Mantle metasomatism and rapid ascent of slab components beneath island arcs: Evidence from 238U-230Th-226Ra disequilibria of Miyakejima volcano, Izu arc, Japan

Tetsuya Yokoyama, Katsura Kobayashi, Takeshi Kuritani, Eizo Nakamura

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    51 Citations (Scopus)

    Abstract

    238U-230Th-226Ra systematics in lavas from Miyakejima volcano, Japan, are presented to estimate the timescale of magmatic processes beneath an island arc. Miyakejima volcano has four recent eruptive stages (Stages 1-4) starting >7000 BP. 238U-230Th-226Ra disequilibria observed in lavas with large 238U and 226Ra excesses imply metasomatism of depleted mantle by fluid-related processes. This metasomatism is also suggested by trace element and Sr-Nd-Pb isotopic systematics in the same lavas. In the equiline diagram, the trends for two magmatic stages (Stages 1 and 2) are regarded as two different isochrons with a common initial (230Th/232Th) ratio, although the trend for Stages 3 and 4 is a magma mixing line. Our model calculations show that slab-derived fluids can deliver some Th and a very rapid ascent time of the slab components in the mantle wedge (< 7 kyr) is inferred. This rapid ascent can be explained by nearly instantaneous material transport in the mantle wedge by a hydrofracture model for fluid and a channel flow model for melt. Such a timescale estimate is not increased even if melting processes that enhance 226Ra are taken into account. The age difference in the equiline diagram corresponds to the interval of individual fluid-release events (13 kyr between Stages 1 and 2, and 5 kyr between Stages 2 and 3 . Thus fluid release from the slab and subsequent magma generation occur as episodic events on a several-kiloyear timescale.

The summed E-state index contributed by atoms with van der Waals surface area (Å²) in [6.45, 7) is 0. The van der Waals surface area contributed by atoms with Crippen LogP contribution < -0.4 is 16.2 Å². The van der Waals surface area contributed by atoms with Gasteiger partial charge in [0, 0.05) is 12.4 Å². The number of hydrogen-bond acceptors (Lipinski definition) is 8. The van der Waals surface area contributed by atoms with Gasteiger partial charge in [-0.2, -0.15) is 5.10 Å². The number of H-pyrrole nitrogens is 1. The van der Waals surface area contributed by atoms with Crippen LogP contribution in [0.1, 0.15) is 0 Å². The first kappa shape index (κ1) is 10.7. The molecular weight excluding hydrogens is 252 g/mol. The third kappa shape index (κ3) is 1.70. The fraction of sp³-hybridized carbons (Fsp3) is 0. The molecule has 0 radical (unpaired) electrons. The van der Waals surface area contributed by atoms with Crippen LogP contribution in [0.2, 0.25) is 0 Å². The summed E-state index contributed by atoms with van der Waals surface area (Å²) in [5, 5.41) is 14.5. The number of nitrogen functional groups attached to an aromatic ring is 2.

Original languageEnglish
    Pages (from-to)EMP 1-1 - 1-25
    JournalJournal of Geophysical Research: Solid Earth
    Volume108
    Issue number7
    Publication statusPublished - Jul 10 2003

    Keywords

    • Miyakejima volcano
    • Slab dehydration
    • Timescales
    • U-series disequilibria

    ASJC Scopus subject areas

    • Geophysics
    • Geochemistry and Petrology
    • Earth and Planetary Sciences (miscellaneous)
    • Space and Planetary Science

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